Airport Road Dental Associates - 3465 Airport Road, Portage, Indiana 46368 - (219) 763-2727

Posts for category: General

If you have a cavity that is too large to be corrected with a filling, you may be a good candidate for a crown. During a crown procedure, your dentist will shape your tooth with burs and then place a prosthetic over the remaining enamel. This restores its appearance, function, and occlusal anatomy.
Your dentist will also need to take an impression of the prepared tooth. This impression will be sent to a dental lab, where the negative space will be filled with gypsum to create a model of your tooth. Technicians at the dental lab will fabricate your crown from this model, so it must be extremely precise.
You may think there's not a lot that you can do to help the dentist capture this impression, but here are three tips to keep in mind.

1. Make Sure You Schedule Ample Time for Your Appointment

Although your dentist may only need about fifteen to twenty minutes to prepare your tooth, there are other aspects of the crown procedure, such as:
* Applying anesthetic
* Taking x-rays
* Cleaning out any remaining decay or old fillings
* Creating and fitting a temporary crown
Dentists and their assistants try to move as quickly as possible, but sometimes the impression material distorts, so they may need to take another one. Some dentists may also prefer to take more than one impression so that the laboratory technicians can choose the best version to work from.
Ultimately, it's important to schedule a good block of time so that your dental team can get the best impression possible.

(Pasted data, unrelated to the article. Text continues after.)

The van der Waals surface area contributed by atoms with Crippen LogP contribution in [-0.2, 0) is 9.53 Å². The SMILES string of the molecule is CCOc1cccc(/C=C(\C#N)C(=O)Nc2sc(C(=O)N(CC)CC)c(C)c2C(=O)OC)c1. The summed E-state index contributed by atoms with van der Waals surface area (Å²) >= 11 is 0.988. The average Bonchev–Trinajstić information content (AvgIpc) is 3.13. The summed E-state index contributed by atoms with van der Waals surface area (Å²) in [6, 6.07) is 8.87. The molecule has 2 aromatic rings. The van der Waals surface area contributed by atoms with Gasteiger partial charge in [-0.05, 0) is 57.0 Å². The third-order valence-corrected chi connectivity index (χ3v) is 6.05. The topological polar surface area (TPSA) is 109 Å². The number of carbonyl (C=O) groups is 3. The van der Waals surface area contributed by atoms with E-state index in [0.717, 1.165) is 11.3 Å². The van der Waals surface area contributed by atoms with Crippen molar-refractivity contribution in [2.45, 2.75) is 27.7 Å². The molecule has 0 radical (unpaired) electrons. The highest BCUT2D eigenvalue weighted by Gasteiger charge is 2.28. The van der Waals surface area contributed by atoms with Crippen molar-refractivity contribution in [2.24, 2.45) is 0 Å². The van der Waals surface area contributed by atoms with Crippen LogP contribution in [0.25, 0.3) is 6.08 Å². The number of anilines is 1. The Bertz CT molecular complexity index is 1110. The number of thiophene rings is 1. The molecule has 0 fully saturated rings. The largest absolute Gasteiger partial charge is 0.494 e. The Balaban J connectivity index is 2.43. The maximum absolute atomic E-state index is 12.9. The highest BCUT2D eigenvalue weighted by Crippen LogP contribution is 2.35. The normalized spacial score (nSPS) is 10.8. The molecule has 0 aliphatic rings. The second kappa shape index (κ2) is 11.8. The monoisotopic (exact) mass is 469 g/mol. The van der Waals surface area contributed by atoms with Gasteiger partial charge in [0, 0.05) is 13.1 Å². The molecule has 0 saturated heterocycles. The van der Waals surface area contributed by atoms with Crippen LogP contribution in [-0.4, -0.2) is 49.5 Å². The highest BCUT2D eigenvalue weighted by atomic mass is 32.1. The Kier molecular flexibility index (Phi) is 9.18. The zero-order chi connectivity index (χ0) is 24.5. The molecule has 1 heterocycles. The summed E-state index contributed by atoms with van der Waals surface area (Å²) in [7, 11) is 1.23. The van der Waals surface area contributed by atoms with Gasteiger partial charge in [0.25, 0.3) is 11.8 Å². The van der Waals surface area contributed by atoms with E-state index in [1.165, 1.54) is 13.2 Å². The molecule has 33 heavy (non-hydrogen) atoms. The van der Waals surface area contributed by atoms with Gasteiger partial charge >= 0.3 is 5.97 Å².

2. Make Sure Your Dentist Is Up to Date on Your Medications and Health Conditions

In order to capture the margin — a ledge-like ring around the prepared tooth — your dentist will need to use a retraction cord. Retraction cords gently push gum tissue away from the edges of your tooth, so that the impression material can capture as much information of the tooth as possible.
However, some retraction cords are soaked in hemodent, a liquid that helps to restrict bleeding. This kind of drug is known as a vasoconstrictor and narrows blood vessels, so if you have any health conditions or take any medications, it's important to let your doctor know so they can decide if you have a contraindication or not.
If you have a medical issue, the team can use a retraction cord that isn't presoaked so they can still get a good impression and keep you safe.

3. Ask about Practice Bites if You're Sore or Numb

Dentists use local anesthetics, like lidocaine, so that you don't experience any discomfort during the procedure. Your dentist may also place a bite-block, or a wedge-shaped tool for you to rest your teeth on if you have trouble keeping your mouth open.